Liquidated damages are a powerful tool to both encourage contractual compliance and to provide financial protection to a party where the other party breaches the contract. In the recent case of GT Corporation Pty Ltd v Amare Safety Pty Ltd (No 2)  VSC 223, one of the parties was able to enforce a generous liquidated penalties clause. The Court considered that even where a liquidated damages clause may appear extravagant, it can still be relied upon where it constitutes a genuine pre-estimate of loss.
Amare Safety Pty Ltd (Amare) is a Melbourne based company which sells and distributes personal protective equipment. While Amare's sole Managing Director, Mr Geoff Pizzey, was on an overseas holiday, his then General Manager, Mr Ron Williams, entered into an agency agreement (agreement) with GT Corporation Ltd (GT) for the sale and distribution of personal protective equipment.
The agreement was on very favourable terms to GT. When Mr Pizzey returned from overseas and discovered the existence of the agreement and its terms, he was irate. Mr Pizzey thought the 'contract was a fraud' and that Mr Williams and the director of GT were 'in cahoots'. Irrespective of these protests, it was clear on the facts of the case that an agreement was entered into between GT and Amare.
Under the terms of the agreement, GT was appointed as the sole and exclusive agent of Amare in certain geographical areas. GT was also given the benefit of trade restrictions in its favour.
The agreement provided that each month GT would be paid a significant commission. Over the first two years of the agreement, the commission was equal to approximately $120,000 per annum.
Another generous term of the agreement was a liquidated damages clause in the event of a wrongful termination (clause 6.4). This clause read as follows:
'6.4 Compensation for termination
If this agreement is terminated by Principal for any reason other than a reason set out in clauses 5.1 to 5.4 inclusive, or otherwise than in accordance with the terms of this agreement, Principal shall pay to GT compensation as follows:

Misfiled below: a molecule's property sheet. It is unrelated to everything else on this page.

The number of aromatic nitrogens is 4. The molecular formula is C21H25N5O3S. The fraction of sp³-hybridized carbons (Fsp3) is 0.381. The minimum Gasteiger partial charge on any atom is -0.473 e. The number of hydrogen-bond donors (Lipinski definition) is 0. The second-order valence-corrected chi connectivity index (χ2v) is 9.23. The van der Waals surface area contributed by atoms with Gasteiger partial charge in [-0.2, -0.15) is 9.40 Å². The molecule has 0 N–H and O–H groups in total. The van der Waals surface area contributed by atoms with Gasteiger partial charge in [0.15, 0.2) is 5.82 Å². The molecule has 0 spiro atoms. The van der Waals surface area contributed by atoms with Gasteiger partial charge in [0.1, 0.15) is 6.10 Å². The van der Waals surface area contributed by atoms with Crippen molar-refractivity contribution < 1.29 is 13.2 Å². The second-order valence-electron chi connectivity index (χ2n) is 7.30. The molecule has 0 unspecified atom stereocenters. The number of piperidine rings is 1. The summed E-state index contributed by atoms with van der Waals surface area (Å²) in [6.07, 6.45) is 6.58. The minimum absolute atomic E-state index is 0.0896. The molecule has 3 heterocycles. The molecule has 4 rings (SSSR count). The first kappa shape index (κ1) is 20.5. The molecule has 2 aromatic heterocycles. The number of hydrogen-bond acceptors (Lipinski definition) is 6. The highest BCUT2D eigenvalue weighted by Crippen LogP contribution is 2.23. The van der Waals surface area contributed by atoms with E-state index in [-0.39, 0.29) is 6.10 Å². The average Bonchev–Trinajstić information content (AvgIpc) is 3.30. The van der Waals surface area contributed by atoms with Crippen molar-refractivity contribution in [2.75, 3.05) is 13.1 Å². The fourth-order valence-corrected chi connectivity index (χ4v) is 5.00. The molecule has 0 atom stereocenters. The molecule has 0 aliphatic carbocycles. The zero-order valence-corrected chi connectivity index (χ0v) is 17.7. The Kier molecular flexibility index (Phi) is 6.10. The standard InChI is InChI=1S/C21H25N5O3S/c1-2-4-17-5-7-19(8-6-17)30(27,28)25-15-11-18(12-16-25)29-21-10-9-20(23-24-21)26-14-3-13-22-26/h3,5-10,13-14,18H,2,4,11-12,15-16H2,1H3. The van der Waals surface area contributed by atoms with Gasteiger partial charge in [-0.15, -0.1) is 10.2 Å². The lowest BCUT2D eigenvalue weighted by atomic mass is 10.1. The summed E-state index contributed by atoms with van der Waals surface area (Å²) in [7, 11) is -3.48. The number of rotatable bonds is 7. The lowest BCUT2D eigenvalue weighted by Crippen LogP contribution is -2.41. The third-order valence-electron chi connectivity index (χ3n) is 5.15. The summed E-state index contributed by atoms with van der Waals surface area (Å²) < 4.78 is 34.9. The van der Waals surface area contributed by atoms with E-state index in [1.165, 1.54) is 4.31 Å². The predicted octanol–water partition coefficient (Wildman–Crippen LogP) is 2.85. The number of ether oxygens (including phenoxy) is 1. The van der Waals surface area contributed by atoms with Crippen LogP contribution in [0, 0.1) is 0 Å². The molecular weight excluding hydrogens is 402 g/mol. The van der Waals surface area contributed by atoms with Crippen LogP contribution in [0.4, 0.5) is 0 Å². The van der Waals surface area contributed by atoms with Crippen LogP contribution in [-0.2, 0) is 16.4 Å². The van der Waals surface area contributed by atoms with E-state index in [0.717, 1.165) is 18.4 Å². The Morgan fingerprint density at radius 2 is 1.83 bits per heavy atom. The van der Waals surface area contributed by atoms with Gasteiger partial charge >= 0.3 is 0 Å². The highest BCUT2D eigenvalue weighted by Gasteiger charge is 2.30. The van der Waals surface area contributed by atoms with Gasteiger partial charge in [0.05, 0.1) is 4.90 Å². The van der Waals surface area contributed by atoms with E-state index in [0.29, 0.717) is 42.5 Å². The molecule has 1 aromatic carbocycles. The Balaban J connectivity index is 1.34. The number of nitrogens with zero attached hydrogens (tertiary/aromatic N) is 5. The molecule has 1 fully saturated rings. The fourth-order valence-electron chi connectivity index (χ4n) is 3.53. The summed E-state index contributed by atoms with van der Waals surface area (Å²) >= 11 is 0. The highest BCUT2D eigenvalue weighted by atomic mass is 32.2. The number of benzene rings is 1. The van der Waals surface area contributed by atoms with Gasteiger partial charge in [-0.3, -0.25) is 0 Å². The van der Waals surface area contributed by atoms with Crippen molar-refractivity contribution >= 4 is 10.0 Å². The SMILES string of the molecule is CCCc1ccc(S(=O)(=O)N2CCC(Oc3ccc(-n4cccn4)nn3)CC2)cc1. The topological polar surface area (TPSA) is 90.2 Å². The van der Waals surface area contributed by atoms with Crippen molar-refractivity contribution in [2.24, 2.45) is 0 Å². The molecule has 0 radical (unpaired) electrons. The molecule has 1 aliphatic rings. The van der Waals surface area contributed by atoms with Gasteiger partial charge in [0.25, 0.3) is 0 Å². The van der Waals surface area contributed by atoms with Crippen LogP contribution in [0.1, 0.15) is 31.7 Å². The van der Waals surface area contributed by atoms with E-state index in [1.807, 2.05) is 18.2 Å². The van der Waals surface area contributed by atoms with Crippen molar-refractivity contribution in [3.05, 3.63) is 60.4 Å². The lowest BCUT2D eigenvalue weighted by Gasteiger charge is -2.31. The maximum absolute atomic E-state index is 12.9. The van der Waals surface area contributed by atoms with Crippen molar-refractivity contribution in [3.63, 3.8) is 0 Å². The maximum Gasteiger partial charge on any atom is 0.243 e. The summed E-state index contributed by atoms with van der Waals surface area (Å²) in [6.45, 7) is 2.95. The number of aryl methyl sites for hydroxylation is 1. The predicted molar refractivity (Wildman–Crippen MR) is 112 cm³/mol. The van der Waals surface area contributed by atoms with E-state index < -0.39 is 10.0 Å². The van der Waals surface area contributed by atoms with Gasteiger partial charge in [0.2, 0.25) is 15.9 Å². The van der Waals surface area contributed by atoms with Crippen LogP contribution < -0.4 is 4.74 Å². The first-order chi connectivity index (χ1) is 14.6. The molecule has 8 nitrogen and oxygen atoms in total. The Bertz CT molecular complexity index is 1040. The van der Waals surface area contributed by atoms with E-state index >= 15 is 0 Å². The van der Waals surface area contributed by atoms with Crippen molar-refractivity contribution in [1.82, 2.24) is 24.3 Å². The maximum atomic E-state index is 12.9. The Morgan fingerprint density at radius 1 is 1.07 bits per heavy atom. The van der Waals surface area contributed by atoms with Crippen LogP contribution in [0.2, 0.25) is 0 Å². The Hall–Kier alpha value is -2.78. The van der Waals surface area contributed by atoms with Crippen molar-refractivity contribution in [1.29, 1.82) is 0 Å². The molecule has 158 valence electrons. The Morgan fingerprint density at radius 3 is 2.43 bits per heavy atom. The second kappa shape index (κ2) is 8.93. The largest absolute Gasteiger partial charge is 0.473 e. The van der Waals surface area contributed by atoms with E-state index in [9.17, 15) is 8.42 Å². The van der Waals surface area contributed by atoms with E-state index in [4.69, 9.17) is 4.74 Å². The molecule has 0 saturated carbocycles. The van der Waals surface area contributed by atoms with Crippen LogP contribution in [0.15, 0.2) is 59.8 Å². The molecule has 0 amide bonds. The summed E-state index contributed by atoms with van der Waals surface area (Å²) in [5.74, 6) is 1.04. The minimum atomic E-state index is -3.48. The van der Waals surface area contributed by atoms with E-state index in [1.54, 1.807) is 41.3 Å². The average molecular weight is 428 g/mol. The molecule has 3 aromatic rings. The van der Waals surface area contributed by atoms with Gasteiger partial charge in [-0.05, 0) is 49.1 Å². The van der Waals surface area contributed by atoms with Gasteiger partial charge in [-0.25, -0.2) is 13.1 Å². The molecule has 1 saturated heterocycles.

(1) an amount equal to one half of the average annual Commission earned by GT to the expiry of the term; and
(2) the compensation shall be paid by Principal to GT not later than 28 days after termination.'
Amare purported to terminate the agreement, on the basis that GT had failed to meet 'minimum standards of sales performance'. What constituted 'minimum standards of sales performance' was disputed by the parties. GT then sued Amare for several multiple breaches of the agreement. GT also claimed liquidated damages of $60,000 per annum, for wrongful termination of the agreement.
Two of the key issues in the case were:
- Whether the purported termination was wrongful.
- If the termination was wrongful, whether clause 6.4 was a penalty and therefore unenforceable.
Amare argued that clause 6.4 was a penalty and was unenforceable. In particular, Amare argued that as the term of the agreement was five years, it would clearly be 'extravagant and unconscionable' to suggest that, after 12 months Amare would still be required to pay GT the equivalent of the commission for a full two years.
Supreme Court Decisions
In GT Corporation Pty Ltd v Amare Pty Ltd (No 1)  VSC 143, the Supreme Court found that Amare breached the contract and wrongfully purported to terminate the agreement.
In GT Corporation Pty Ltd v Amare Pty Ltd (No 2)  VSC 223, the Supreme Court considered whether clause 6.4 was enforceable. The Court relied principally on the High Court decision of Ringrow Pty Ltd v BP Aust Pty Ltd (2005) 224 CLR 656 (Ringrow), namely that a clause will be a penalty where:
- The sum stipulated is extravagant and unconscionable in the circumstances.
- It is not a genuine pre-estimate of loss.
The Court considered the $60,000 claim for liquidated damages in the context of the annual commission amount of $120,000, and held that clause 6.4 could be relied upon by GT, as it was a genuine pre-estimate of the loss.
The Court did not fully detail their reasoning in this regard. However, it appears that the Court may have considered the nature of the agreement and the inappropriateness of Amare's purported termination. This case may very well have been decided differently if good faith and clean hands were not in issue, particularly on the part of Amare.
The Court considered that even where a liquidated damages clause appears extravagant at face value, it can still be relied upon where it constitutes a genuine pre-estimate of loss. In this case the figure was calculated on the basis of actual annual commissions, rather than a pre-agreed fixed sum. Accordingly, it was considered to be reasonable in the context of the parties' contractual relationship.
In the two decisions, the Supreme Court awarded GT damages of $281,000 plus interest of nearly $90,000, bringing the total award of damages to nearly $370,000, not inclusive of costs.
This case highlights that liquidated damages clauses have the potential to deliver significant financial protection. Therefore, ensuring that the quantum of the liquidated damages amount is a genuine pre-estimate is a vital step.
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